By Dawn S. Onley
The Defense Department recently made it mandatory for computer users
to deploy automated security tools across the department to better
protect networks from viruses.
The Communication Tasking Order, a policy directive released Nov. 3 by
the commander of the Strategic Command, orders Defense agencies to
"immediately initiate" the machine-to-machine patches to automatically
repair vulnerabilities as soon as software patches become available.
The order sets a phased timeline for compliance and allows for
operational necessities, according to Timothy Madden, spokesman for
the Joint Task Force for Global Network Operations. JTF-GNO is charged
with operating and defending the Global Information Grid - the Defense
Department's classified and unclassified network.
The new directive requires that all patches be installed immediately
using commercial and government tools currently available, with an eye
toward standardization in the future.
"There are various tools available now, both in the commercial sector
and in the government, that are capable of providing such
remediation," Madden said. "The JTF-GNO is directing the use of such
tools across the GIG, and that such tools must be standardized by a
Air Force Lt. Gen. Charles Croom, director of the Defense Information
Systems Agency, said automated patch rollout would boost the network
security posture across DOD. Croom called the current process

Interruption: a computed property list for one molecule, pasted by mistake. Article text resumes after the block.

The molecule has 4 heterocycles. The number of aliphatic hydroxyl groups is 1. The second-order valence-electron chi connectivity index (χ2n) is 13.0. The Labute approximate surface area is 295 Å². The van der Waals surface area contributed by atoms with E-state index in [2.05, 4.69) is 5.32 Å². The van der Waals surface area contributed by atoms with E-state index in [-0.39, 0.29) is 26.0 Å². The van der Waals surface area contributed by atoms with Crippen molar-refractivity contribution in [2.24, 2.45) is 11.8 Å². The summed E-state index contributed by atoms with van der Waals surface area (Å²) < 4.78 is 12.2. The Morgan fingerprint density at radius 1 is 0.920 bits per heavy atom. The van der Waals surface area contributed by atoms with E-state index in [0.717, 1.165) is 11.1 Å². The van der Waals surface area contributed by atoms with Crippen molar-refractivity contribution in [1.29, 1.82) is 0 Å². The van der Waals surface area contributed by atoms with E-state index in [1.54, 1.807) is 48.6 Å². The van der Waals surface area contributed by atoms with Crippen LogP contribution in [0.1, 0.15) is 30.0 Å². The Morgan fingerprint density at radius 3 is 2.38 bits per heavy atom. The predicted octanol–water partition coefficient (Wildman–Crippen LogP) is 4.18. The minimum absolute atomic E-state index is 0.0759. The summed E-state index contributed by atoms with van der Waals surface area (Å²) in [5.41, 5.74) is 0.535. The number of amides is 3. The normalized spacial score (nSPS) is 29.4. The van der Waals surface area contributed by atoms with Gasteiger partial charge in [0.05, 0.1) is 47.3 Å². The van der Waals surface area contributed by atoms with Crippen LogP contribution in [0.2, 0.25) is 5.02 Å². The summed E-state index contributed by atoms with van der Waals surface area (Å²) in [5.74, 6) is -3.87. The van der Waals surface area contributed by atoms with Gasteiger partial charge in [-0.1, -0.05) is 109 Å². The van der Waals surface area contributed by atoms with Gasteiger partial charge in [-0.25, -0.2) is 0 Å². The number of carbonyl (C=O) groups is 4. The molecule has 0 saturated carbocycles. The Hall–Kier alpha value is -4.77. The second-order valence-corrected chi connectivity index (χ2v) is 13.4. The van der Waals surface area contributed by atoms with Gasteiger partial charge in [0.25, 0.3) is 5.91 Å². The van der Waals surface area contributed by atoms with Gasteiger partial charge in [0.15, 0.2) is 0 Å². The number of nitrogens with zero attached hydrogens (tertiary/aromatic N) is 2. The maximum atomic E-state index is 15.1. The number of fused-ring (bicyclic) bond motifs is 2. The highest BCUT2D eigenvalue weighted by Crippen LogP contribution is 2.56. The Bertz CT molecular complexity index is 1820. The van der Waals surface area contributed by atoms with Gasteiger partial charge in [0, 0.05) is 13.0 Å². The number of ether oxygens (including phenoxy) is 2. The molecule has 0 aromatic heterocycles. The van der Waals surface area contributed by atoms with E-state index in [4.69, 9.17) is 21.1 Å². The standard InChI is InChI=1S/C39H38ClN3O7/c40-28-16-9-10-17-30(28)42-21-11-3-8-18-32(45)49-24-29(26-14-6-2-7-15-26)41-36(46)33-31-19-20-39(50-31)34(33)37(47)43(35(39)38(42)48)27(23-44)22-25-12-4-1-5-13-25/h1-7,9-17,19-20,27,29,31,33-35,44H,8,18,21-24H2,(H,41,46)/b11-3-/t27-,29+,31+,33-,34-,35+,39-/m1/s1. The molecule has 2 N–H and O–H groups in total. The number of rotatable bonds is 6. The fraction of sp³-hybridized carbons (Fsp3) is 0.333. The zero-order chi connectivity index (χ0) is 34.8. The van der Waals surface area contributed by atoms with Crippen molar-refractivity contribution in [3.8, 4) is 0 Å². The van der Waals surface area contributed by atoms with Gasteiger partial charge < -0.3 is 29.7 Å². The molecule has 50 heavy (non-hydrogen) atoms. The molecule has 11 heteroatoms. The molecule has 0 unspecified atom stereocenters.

"When there's a vulnerability identified in a particular piece of
software, they [software companies] push those patches to us and we
push those patches to the services and require implementation," Croom
said. "Obviously, the trick is how fast can you get them and how fast
can you implement them? And so, I think you see us focusing on the
techniques, tactics and procedures to do that better."
Croom, who also serves as commander of JTF-GNO, said the new policy
would make the implementation of patches an instant process.
"We don't do the patches instantly. But we get viruses instantly, so
even days are too long to implement patches, and for us it takes days
and weeks," Croom said. "The vision for the future is you get the
person out of the loop and you get machine-to-machine ability so you
have the patches automatically distributed and loaded on whatever
piece of equipment needs to be patched."
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